News Stories

Mobile District SAAPM

USACE, Mobile District
Published May 7, 2024
Woman given a presentation.

Maryanna Kuehne, U.S. Army Corps of Engineers, Mobile District paralegal specialist and Victim Advocate, hosts a trivia game during the “Denim Day” luncheon for Sexual Assault Awareness and Prevention Month, April 25, 2024, Mobile, Alabama. SAAPM is recognized in April by both civilian and military communities. The DoD observes SAAPM by focusing on creating the appropriate culture to eliminate sexual assault and requiring a personal commitment from all service members. (U.S. Army photo by Chuck Walker)

By Chuck Walker

MOBILE, Ala. – The overall numbers on sexual assault in the country are sobering, especially when you consider the fact that sexual assault is generally underreported.

When you consider the fact that someone who is a victim or has just become a victim is reading those stats, they could be overcome with painful thoughts and emotions, thinking there is no hope.

The U.S. Army Corps of Engineers, Mobile District focuses on Sexual Assault Awareness and Prevention Month (SAAPM) throughout April and also has Victim Advocates ready to assist, comfort, and aid victims of sexual assault and to train others to help prevent it from happening.

“My primary role is to be where I am needed, ready to provide a listening ear, encouragement, support, resources, and or education,” said Maryanna Kuehne, paralegal specialist and District Victim Advocate. “SAAPM is humbling to coordinate for a few reasons. It’s the time of year we shine a light on these heavy topics and remind people that 1) they will be believed, 2) they are not alone, and 3) they have support. I also love this annual opportunity to personally connect with my community.”

Kuehne said one key to being a victim advocate and the SAAPM program, in general, is to provide a voice for those who want to speak up but are often silenced and to show support for those who are speaking up and telling you what happened.

“My soap box is Sexual Assault Prevention and Response,” Kuehne said. “I am offering the opportunity for people to join me in the fight to make this one corner of our world a little brighter. They don’t have to carry the full torch; they can simply carry a candle.”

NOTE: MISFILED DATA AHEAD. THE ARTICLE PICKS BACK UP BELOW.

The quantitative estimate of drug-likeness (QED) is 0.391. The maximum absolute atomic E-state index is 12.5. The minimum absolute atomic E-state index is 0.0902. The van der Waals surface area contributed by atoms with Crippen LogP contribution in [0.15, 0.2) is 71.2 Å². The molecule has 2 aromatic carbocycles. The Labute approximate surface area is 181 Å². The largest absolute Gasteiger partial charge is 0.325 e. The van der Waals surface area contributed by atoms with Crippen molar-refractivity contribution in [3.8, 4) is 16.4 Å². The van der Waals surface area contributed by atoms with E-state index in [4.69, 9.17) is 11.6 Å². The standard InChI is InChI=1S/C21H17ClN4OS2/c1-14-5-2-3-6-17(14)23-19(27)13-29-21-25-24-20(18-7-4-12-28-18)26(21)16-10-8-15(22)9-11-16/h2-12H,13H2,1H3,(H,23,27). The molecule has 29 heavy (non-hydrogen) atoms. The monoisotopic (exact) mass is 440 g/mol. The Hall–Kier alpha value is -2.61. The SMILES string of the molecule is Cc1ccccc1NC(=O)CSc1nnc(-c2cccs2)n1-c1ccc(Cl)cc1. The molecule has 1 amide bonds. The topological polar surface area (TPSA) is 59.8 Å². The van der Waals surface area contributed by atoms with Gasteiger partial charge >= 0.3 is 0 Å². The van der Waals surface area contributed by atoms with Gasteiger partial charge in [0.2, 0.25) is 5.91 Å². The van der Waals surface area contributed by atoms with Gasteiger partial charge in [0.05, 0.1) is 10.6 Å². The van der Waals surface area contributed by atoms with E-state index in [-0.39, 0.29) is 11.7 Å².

According to the Rape, Abuse, and Incest National Network (RAINN) a sexual assault occurs every two minutes (or less) in the U.S. alone.

Sexual assault can happen to anyone, no matter their circumstances, and there is but one simple truth regarding it. We are all potential victims. One in three women and one in four men will experience some form of sexual assault in their lifetime.

“Regardless of a person’s age or gender, the impact of sexual violence goes beyond physical injuries that may be present,” said Narissia Skinner, Executive Assistant to the Division Commander and Victim Advocate for the South Atlantic Division. “The trauma of being sexually assaulted can linger and cause stress. I would advise victims to seek counseling and to try the SAFE helpline as a resource.”

Victims can, for numerous reasons, be reluctant to share what happened to them or be scared to report the incident. They might feel shame that the incident occurred or even blame themselves for the attack. That is where a caring, comforting friend and ear can help.

“If someone trusts you enough to disclose their assault to you, consider these ways of showing concern,” Skinner said. “Be supportive and as non-judgmental as possible. Please show the utmost care and concern. Let your friend or co-worker be believed. Let them know they are not alone. Be sure also to maintain confidentiality.”

Kuehne said that one way we can help prevent sexual assault is also to prevent sexual harassment and make our workplaces “zero tolerance” when it comes to inappropriate jokes or harassing behavior.

“Establish in your unit that sexual harassment and sexual assault are not acceptable, full stop,” Kuehne said. “Listen and show support to those in need, and if you aren’t sure what to do with a situation, ask.”

There are many ways people can get involved or show support for SAAPM. Some of them are becoming advocates themselves, being active bystanders, calling out inappropriate behavior when we see it, and standing up for those who have been victimized.

“When we work as a unit, we can build a better climate for our colleagues,” said Kuehne. “Our culture depends on how we hold each other accountable daily, in and out of the office. Building that culture around you and your team is the key to building the confidence to come forward.”